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PROBE: August 21, 2001

August 21, 2001

QUESTION: I think it's wonderful that Maddie's Fund will help pay to spay and neuter animals. But why can't they make this low-cost program available to everyone?

My husband and I have personally paid for the spaying and neutering of stray cats left in our yard. We did it because we didn't want to have more homeless kittens. The cost to "fix" a cat is about $50.

We think low-cost spaying and neutering limited to Medi-Cal recipients amounts to a form of discrimination. My husband and I work hard to meet our financial obligations, so why are we not given this opportunity for the strays left in our yard?

Why not have a low-cost spay and neuter clinic once a month that will take care of everybody's animals, not just those who have Medi-Cal? — Financially Strapped Animal Lover, El Centro


Because this is the way the family putting up the money decided to do it. If you want a low-cost neutering clinic, you'll have to find a way to pay for it.

If you are a real animal lover, don't knock it. It's not perfect or perfectly fair, but it's a big step toward making a dent in the animal overpopulation.

This could save you money. Anything that reduces the birth rate could mean fewer abandoned animals on your door step.

Last year, Maddie's Fund paid to neuter "feral" (homeless) cats. This year the fund trustees are dumping a ton of money to spay and neuter dogs and cats of the poor. The fund just dropped another $8 million to do that across the state, said Dr. Stephen Bowen of El Centro, one of the veterinarians working on the project.

Poor people love animals but often cannot and will not spend $50 to spay a cat when their bigger problem is making the rice last all month.

QUESTION: Is there a secret formula to turn on the mister and the fountain at the new downtown center on El Centro's Main Street? Why are they not left on all the time? It is such a pleasure to see when the mister and fountain are on. — Love it, El Centro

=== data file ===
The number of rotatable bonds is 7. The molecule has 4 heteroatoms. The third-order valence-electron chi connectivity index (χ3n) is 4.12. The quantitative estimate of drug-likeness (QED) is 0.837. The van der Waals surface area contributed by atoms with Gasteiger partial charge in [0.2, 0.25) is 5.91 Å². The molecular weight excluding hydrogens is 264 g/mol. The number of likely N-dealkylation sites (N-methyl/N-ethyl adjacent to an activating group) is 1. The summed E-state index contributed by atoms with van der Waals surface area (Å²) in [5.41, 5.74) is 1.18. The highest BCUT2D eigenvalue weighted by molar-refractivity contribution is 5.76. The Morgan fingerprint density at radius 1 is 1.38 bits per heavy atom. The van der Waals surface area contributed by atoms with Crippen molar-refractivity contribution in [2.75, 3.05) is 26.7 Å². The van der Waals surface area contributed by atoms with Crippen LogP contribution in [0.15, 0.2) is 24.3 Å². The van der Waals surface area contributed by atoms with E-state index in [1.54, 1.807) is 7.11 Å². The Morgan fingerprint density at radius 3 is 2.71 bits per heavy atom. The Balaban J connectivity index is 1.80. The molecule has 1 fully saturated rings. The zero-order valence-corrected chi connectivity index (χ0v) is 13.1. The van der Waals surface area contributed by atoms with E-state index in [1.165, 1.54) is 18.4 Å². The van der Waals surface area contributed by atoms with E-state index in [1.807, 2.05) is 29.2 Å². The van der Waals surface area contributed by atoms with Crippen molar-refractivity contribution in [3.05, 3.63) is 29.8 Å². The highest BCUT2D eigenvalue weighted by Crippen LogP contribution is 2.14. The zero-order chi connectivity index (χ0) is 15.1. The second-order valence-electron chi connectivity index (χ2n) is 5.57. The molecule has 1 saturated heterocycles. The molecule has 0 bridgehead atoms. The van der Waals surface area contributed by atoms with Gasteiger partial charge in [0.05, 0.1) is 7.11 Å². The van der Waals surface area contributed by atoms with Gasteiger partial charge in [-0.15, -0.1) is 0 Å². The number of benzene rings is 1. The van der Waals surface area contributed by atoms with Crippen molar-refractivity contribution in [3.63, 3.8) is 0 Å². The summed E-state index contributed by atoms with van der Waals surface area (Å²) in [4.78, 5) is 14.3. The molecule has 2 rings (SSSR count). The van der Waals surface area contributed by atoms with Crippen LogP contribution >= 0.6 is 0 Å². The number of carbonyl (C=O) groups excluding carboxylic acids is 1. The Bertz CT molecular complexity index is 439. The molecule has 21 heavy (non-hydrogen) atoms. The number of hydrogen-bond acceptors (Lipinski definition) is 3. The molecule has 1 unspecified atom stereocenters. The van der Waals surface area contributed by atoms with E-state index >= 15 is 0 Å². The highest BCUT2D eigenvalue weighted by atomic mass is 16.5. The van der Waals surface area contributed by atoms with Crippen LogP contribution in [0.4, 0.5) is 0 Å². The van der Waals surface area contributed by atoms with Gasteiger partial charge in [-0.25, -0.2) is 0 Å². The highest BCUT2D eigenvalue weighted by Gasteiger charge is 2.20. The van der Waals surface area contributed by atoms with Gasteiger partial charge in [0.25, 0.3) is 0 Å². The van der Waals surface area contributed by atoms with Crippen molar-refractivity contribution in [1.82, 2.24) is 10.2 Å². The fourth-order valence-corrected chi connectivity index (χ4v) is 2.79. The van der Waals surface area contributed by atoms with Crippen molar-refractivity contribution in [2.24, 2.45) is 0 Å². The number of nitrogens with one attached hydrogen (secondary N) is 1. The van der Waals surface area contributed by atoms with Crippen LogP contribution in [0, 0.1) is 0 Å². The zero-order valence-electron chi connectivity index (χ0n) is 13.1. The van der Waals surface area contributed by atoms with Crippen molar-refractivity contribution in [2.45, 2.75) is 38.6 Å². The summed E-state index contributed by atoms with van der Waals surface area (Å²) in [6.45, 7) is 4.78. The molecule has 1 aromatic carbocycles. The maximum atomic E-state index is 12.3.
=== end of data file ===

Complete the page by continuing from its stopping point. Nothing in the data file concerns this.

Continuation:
As you might have heard, the governor has asked cities and counties to cut energy consumption by 10 percent, not an easy thing to do in August in El Centro.

It takes both water and electricity to operate the mister and the fountain, said Martin Tracey, a city economic developer.

"We've been trying to turn them on three nights a week from 8 to 10 p.m.," he said. "And we will turn them on for special events."

There are complications with the fountain. For one thing, it's broken and the manufacturer is trying to fix it. For another, it can't be left on without supervision.

Kids like to climb all over it, including the ball on top. That's a 5-foot drop if a kid falls from the top of the ball. A fall like that could result in a serious injury, said Tracey.

Since the fountain is a natural attraction for kids, it's never used unless city employees are on hand to keep an eye on both it and the kids, he said.

QUESTION: The Sunbeam Lake rest stop is torn up again. Why is it closed more than it's open? Why don't they go east 50 miles and build something to replace that embarrassing Porta-Potty Stop? — Gotta Go, El Centro

You may have a long wait for the new Porta-Potty Stop east of Winterhaven. It looks like construction may not start until 2004.

The California Department of Transportation is putting up two buildings, one for women and one for men, on the eastbound side at the Sunbeam Lake rest area. The state is doing some minor repairs on the westbound side.

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